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EST. May 2000 (AD)

 
 

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By Julie Ward

Here are some of the knitting books you might find prettily gift wrapped this holiday season:

Stockinette Stories

Twenty knitters, twenty points of view-this impressive collection of personal essays introduces the reader to those unique individuals who have devoted their lives to decorating the surfaces, walls, ceilings, and sometimes even floors of their home with knitted accessories. From the self-awareness of Nigel Cubby's no-nonsense essay, "You Say Tacky, I Say (Tea) Cozy," to the haunting questions raised by Maggie de Rainer's "Alone in My House" ("Why did my husband take the children and leave after I knitted the toilet tank cover in a red faux fur?" she wonders, challenging the reader to look beyond the obvious answer), to the exuberant, politically incorrect prose of Alyssa H. ("I made this alpaca and acrylic seashell mobile/I'd like to see you knit THAT, seashore!"), "Stockinette Stories" mines the rich vein of humanity in individuals who are often characterized as "scary" and needing to get "a life."

We All Loved Crafting While Talking Dirty So Much

The Wild Sex Kitten phone line inhabits that dark, edgy place where sex-talk-for-money meets the traditional needle arts. In this oral history, the authentic voices that emerge convey a slightly chaotic spirit and schizophrenic energy. After all, who is speaking-expert mistresses of sexual pleasure, or housecoated frumps who luxuriate in a job that pays them to sit, snack, knit, tat, and yap on the phone all day? The truth lies somewhere in between, and it is told by the women who are living it. Gradually, a picture emerges of dedicated multitaskers who have very high standards. This is best exemplified by one Chrissy6, who rants against a knitting colleague whose dropped stitch translates into coitus interruptus for her client. Includes patterns for three original projects:

 

  • A crazy quilt to construct from the lingerie that your stalker sends you

  • A headset cozy to knit
  • The Lacy Poodle Lipstick Holder Project

    In early 2001, thrift shop owner Merrilee Briggs hoped to revive interest in French poodle dog kitsch. She put together several grants that allowed her to open her home to a diverse group of knitters. Encouraged by a steady harangue from Merrilee and margaritas from her Osterizer, the team knitted thousands of poodle-shaped lipstick holders in only 48 hours. "The Lacy Poodle Lipstick Holder Project" documents the weekend that changed ten knitters' lives, and actually killed three others. (The dedication of the book and companion video to the departed women is a touching reminder of that dodgy intersection where sociopathic employee motivational techniques meet old age. It also helped soften the jury's feelings toward Merrilee.) In the end, the Project suffered from the fact that Merrilee's vision could not be fully realized: she ran out of funding before the knitters could make and attach pompon tails to the lacy poodles. The unfortunate knitters bore witness as Merilee sold their unfinished handiwork to a surgical supply company and fled with the money. "The Lacy Poodle Lipstick Holder Project" reminds us that there are no easy answers to the important questions about how we choose to spend our time, the nature of greed, and whether your surgeon used knitted lace during your last knee operation.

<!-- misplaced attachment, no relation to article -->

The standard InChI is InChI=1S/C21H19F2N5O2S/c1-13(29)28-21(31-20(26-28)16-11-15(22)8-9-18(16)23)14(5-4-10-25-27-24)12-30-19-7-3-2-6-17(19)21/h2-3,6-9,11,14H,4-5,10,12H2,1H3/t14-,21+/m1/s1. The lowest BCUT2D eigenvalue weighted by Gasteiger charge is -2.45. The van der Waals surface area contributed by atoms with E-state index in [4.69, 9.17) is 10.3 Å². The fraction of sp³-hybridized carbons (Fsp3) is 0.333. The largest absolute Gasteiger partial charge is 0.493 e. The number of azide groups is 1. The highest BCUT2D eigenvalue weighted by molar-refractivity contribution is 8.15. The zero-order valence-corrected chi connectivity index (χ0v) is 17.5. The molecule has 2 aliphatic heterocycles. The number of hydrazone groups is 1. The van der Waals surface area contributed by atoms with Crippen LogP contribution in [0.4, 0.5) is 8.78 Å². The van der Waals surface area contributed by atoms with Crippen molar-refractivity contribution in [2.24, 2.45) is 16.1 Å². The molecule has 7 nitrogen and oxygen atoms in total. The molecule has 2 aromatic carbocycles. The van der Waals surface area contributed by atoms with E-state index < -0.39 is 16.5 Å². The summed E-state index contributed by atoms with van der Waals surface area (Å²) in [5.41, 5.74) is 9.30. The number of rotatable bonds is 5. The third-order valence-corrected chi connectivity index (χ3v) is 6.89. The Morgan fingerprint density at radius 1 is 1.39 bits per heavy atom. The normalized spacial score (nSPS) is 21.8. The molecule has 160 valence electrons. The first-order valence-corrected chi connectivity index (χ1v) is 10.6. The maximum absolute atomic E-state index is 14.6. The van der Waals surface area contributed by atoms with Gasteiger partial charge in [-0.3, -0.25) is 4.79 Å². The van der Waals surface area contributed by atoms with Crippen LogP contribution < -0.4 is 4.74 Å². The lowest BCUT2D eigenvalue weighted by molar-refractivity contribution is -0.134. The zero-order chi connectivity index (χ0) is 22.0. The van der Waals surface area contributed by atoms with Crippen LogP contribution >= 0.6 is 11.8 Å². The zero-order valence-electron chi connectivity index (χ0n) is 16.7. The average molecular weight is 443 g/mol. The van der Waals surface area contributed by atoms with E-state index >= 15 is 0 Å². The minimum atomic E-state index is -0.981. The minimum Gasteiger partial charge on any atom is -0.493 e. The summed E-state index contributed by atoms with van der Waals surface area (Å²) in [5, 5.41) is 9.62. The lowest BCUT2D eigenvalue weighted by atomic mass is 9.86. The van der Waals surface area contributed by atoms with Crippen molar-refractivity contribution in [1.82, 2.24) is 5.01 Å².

Gonna Sell My Crap on eBay: A Story of Survival

    In our increasingly genericized world where we're expected to buy more and more prefabricated objects, this story of a man who not only knits his own stuff but actually supports himself by selling it on eBay will inspire you. Readers of the survival genre already know Zane Stewart's work. He has recounted his previous tests of the limits of human endurance in "The Yes I Can Series: Sue Your Teacher!" and "The Lazybones Guide to Staying Healthy on a Daily Bus Ride Full of the Working Tubercular." As from his other books, the reader will receive vicarious thrills on almost every page, from the breathtaking description of how he piqued bidder interest in his signature piece, the "Single Color Fair Isle," to the victorious ending, when Stewart discovers making a profit is as easy as inflating his shipping prices. Finally, "Gonna Sell My Crap on eBay" shows how the intensity of one man's life reaches new levels after he decides to make every decision matter, such as whether to ruin a non-paying bidder's life with trumped-up child pornography charges. Handwritten and hand stitched editions available.


    Biography

    Julie Ward is the manager of communications for InduSoft LLC. She lives with her husband and two sons in Austin, Texas.